Background: What is now Ecuador formed part of the northern Inca Empire until the Spanish conquest in 1533. Quito became a seat of Spanish colonial government in 1563 and part of the Viceroyalty of New Granada in 1717. The territories of the Viceroyalty - New Granada (Colombia), Venezuela, and Quito - gained their independence between 1819 and 1822 and formed a federation known as Gran Colombia. When Quito withdrew in 1830, the traditional name was changed in favor of the "Republic of the Equator." Between 1904 and 1942, Ecuador lost territories in a series of conflicts with its neighbors. A border war with Peru that flared in 1995 was resolved in 1999. Although Ecuador marked 30 years of civilian governance in 2004, the period has been marred by political instability. Protests in Quito contributed to the mid-term ouster of three of Ecuador's last four democratically elected Presidents. In September 2008, voters approved a new constitution; Ecuador's twentieth since gaining independence. General elections, under the new constitutional framework, were held in April 2009, and voters re-elected President Rafael CORREA.
Location: Western South America, bordering the Pacific Ocean at the Equator, between Colombia and Peru
Area land: 276,841 sq km
Area water: 6,720 sq km
Coastline: 2,237 km
Country name conventional long form: Republic of Ecuador
Country name conventional short form: Ecuador
Country name former: Republic of Ecuador
Population: 15,007,343 (July 2011 est.)
Age structure: 0-14 years: 30.1% (male 2,301,840/female 2,209,971); 15-64 years: 63.5% (male 4,699,548/female 4,831,521); 65 years and over: 6.4% (male 463,481/female 500,982) (2011 est.);
Population growth rate: 1.443% (2011 est.)
Birth rate: 19.96 births/1,000 population (2011 est.)
Death rate: 5 deaths/1,000 population (July 2011 est.)
Net migration rate: -0.52 migrant(s)/1,000 population (2011 est.)
Sex ratio: at birth: 1.05 male(s)/female; under 15 years: 1.04 male(s)/female; 15-64 years: 0.97 male(s)/female; 65 years and over: 0.93 male(s)/female; total population: 0.99 male(s)/female (2011 est.);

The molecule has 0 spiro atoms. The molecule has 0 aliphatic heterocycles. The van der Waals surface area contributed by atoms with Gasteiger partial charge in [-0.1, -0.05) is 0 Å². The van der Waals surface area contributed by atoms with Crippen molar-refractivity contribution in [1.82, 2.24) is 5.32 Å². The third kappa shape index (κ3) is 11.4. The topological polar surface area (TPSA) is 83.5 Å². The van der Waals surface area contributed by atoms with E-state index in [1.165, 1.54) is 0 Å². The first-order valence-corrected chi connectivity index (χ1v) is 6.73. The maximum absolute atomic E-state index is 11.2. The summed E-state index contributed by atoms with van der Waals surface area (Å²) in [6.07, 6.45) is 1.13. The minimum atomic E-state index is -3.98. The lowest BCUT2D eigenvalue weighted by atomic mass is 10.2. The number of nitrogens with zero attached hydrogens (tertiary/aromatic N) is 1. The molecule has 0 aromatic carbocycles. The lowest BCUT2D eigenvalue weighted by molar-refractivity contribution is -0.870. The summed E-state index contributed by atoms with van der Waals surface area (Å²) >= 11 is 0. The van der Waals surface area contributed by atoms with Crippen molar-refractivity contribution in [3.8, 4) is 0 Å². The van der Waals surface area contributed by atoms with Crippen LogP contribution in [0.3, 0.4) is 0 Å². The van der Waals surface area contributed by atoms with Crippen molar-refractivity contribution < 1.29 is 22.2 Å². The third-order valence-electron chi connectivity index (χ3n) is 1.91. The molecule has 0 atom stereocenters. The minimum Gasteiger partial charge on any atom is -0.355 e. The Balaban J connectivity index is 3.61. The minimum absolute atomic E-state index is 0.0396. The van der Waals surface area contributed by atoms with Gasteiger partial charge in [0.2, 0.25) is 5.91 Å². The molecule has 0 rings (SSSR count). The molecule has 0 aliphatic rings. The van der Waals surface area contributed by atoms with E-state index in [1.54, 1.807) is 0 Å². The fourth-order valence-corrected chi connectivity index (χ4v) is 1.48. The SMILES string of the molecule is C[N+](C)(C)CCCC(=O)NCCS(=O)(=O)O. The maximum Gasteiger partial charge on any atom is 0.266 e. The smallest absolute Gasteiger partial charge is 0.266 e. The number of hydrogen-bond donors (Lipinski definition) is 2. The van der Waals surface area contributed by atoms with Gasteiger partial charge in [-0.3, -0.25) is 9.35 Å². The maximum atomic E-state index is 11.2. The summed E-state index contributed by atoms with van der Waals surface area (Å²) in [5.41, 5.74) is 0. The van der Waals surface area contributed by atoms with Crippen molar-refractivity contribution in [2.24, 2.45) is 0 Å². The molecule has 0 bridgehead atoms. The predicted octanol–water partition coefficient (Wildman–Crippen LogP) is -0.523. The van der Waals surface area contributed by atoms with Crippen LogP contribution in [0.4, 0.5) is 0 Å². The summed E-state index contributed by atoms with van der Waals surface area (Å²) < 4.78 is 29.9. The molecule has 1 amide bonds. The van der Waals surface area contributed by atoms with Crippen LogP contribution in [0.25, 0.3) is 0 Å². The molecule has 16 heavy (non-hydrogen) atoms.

Infant mortality rate: total: 19.65 deaths/1,000 live births; male: 23.02 deaths/1,000 live births; female: 16.11 deaths/1,000 live births (2011 est.);
Life expectancy at birth: total population: 75.73 years; male: 72.79 years; female: 78.82 years (2011 est.);
Total fertility rate: 2.42 children born/woman (2011 est.);
HIV/AIDS - adult prevalence rate: 0.4% (2009 est.);
HIV/AIDS - people living with HIV/AIDS: 37,000 (2009 est.);
HIV/AIDS - deaths: 2,200 (2009 est.);
Nationality: noun: Ecuadorian(s); adjective: Ecuadorian;
Ethnic groups: mestizo (mixed Amerindian and white) 65%, Amerindian 25%, Spanish and others 7%, black 3%;
Religions: Roman Catholic 95%, other 5%;
Languages: Spanish (official), Amerindian languages (especially Quechua);
Literacy: definition: age 15 and over can read and write; total population: 91%; male: 92.3%; female: 89.7% (2001 census);
GDP (purchasing power parity): $115.3 billion (2010 est.); $111.2 billion (2009 est.); $111.6 billion (2008 est.);
GDP (official exchange rate): $56.5 billion (2010 est.);
GDP - real growth rate: 3.7% (2010 est.); -0.4% (2009 est.); 7.2% (2008 est.);
GDP - per capita (PPP): $8,000 (2010 est.); $7,700 (2009 est.); $7,800 (2008 est.);
GDP - composition by sector: agriculture: 6.4%; industry: 35.9%; services: 57.7% (2010 est.);
Population below poverty line: 33.1% (June 2010);
Household income or consumption by percentage share: lowest 10%: 1%; highest 10%: 35.3%;
Labor force: 4.59 million (urban) (2010 est.);
Labor force - by occupation: agriculture: 8.3%; industry: 21.2%; services: 70.4% (2005);
Unemployment rate: 5% (2010 est.); 6.5% (2009 est.);
Budget: revenues: $14.48 billion; expenditures: planned $18.21 billion (2011 est.);
Industries: petroleum, food processing, textiles, wood products, chemicals;
Industrial production growth rate: 3.6% (2010 est.);
Electricity - production: 16.42 billion kWh (2007 est.);
Electricity - consumption: 15.81 billion kWh (2007 est.);
Electricity - exports: 20.68 million kWh (2007 est.);
Electricity - imports: 1.12 billion kWh (2007 est.);
Statistics: CIA World Factbook.
(Centrist newsmagazine), Guayaquil
Displaying 1 to 4 of 16 items.
Violent protests by police and elements of the military have broken out in Ecaudor over recent austerity measures by President Correa. After today's escalations there are whispers of a coup.
President Rafael Correa has called on the upcoming constituent assembly, for which elections will be held on Sept. 30, to dissolve congress, which is widely viewed as corrupt.
The International Network for the Abolition of Foreign Military Bases is a global network of individuals, organizations, social movements, and coalitions working for the closure of foreign military bases and other forms of military presence worldwide.
An impressive 60 percent of all mining companies worldwide are Canadian-based, with their stock listings on the Toronto, Vancouver, and New York exchanges.